new Effect.Move(element, {x: this.options.top(200), y: this.options.left(200), mode: 'absolute'});
  }
});

This solves two problems, it gives the additional functionality to those who want it, and eliminates the overhead of an effects library and additional code for those who don’t want it. For those who want their SuperBox to have effects, they just pop in Scriptaculous’ effects.js and the new effects add-on and they have it. It’s backwards compatible too. Just by including these scripts, all their old code should still work, but instead use the effects.

View Example 2

Adding functionality by subclassing

What if someone wanted the effects, but also wanted the box to change colors as well once it moved. This is where Prototype’s lack of good classical inheritance (mimicking) becomes apparent. We could of course just overwrite the onClick handler again, but we’d be duplicating a lot of code because we’d have to rewrite the effect bits just to add in additional functionality.

If Prototype had a better inheritance mechanism, we could write something like this:

var SuperColorBox = Class.extend(SuperBox, {
  onClick: function(event) {
    this.parent();
    this.element.setStyle({backgroundColor: 'red'});
  }
});

The importance of this might not be all that apparent in a script this size, but when you start working with larger widgets or libraries, you can really see the benefit of classical inheritance. I encourage you to take a look at Alex Arnell’s inheritance.js plugin for Prototype and also Dean’s Base.js. I use both of these scripts on a regular basis when dealing with larger applications. They make my job much easier and my code much cleaner.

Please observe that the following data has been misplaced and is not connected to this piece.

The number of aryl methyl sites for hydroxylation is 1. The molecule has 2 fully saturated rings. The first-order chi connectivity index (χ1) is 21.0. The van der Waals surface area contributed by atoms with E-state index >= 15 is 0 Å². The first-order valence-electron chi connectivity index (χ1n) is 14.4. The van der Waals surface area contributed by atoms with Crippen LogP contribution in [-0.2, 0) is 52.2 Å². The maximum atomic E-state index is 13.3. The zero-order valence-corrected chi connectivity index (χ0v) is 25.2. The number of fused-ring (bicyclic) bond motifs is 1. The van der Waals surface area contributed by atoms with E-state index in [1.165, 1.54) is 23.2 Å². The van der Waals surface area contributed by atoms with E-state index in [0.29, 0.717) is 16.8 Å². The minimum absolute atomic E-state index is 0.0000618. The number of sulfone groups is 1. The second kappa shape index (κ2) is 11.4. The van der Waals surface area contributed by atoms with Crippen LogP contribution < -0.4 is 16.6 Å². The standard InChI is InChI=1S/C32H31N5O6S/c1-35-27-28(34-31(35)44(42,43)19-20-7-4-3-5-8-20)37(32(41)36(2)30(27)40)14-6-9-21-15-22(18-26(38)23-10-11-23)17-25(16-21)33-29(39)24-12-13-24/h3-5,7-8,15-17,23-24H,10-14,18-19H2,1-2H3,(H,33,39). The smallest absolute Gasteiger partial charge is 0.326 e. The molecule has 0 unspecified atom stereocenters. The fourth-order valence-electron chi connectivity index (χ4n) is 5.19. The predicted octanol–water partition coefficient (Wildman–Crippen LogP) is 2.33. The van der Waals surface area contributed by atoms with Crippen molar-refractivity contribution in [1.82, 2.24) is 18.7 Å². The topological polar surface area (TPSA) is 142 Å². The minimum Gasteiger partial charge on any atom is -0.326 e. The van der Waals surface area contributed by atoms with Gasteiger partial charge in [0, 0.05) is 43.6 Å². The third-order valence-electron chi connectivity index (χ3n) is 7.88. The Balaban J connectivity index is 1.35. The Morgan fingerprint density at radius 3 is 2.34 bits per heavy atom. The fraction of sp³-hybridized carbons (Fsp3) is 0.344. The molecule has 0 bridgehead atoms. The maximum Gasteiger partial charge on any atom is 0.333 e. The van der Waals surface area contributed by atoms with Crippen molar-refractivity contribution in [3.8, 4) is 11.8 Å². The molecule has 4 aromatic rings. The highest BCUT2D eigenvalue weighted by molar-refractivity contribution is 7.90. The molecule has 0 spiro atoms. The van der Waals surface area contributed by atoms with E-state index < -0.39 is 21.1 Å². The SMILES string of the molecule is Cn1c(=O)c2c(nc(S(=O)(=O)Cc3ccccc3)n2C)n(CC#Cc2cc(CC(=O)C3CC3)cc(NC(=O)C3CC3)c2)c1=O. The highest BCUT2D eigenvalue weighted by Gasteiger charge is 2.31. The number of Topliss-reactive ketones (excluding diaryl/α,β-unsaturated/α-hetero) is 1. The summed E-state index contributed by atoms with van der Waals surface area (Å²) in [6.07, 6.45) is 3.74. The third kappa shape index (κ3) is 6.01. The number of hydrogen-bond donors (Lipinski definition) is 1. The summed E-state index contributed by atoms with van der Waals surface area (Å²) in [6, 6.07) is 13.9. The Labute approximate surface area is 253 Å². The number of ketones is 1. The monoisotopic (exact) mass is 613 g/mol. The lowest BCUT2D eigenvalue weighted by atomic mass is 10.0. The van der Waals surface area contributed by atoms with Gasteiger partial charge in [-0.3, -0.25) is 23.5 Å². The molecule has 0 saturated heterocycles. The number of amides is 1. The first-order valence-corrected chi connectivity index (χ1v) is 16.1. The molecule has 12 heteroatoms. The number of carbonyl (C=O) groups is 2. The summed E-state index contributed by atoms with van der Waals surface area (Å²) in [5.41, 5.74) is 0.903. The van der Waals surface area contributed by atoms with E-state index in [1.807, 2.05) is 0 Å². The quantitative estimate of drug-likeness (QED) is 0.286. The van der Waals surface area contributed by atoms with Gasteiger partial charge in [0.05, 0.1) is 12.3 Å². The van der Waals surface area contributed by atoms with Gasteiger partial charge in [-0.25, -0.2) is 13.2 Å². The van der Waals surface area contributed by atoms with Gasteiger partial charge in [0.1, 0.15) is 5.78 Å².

You might be wondering why setObservers is in a method by itself? I’ve done this in order to allow me the ability to extend this widget further by adding additional observers without having to hack. In larger widgets, there are numerous observers that have to be setup, and we could use subclassing and aspect-oriented programming (see below) to easily hook into this.

Adding functionality through aspect-oriented programming

I love this technique. It’s a tiny bit of code that adds a ton of power. Imagine having callbacks like before, after and around for every method in your class. It really allows you to hook into classes without having to hack at them. Here is actsAsAspect by beppu (whose website seems to be down atm):

function actsAsAspect(object) {
  object.yield = null;
  object.rv    = { };
  object.before  = function(method, f) {
    var original = eval("this." + method);
    this[method] = function() {
      f.apply(this, arguments);
      return original.apply(this, arguments);
    };
  };
  object.after   = function(method, f) {
    var original = eval("this." + method);
    this[method] = function() {
      this.rv[method] = original.apply(this, arguments);
      return f.apply(this, arguments);
    }
  };
  object.around  = function(method, f) {
    var original = eval("this." + method);
    this[method] = function() {
      this.yield = original;
      return f.apply(this, arguments);
    }
  };
}

Now, what if we wanted to make our SuperBox pulsate while it was moving, we can now use the actsAsAspect function to do just this without having to hack into the original script:

actsAsAspect(SuperBox.prototype);
SuperBox.prototype.before('onClick', function() {
  new Effect.Pulsate(this.element, {duration: 1.0});
});

We use the before callback to setup a new effect before our classes original one is run, in this case, the onClick is the one with the preexisting effect.

View Example 3

Be Smart

While this is a rather convoluted example, the premise is solid. When creating widgets, don’t over abstract, and avoid hacking when possible. Even though we jazzed up our widget in the end, it’s original purpose is still intact and we added no additional overhead to it. Those who want “more cowbell” can get it by plugging-in the additional scripts.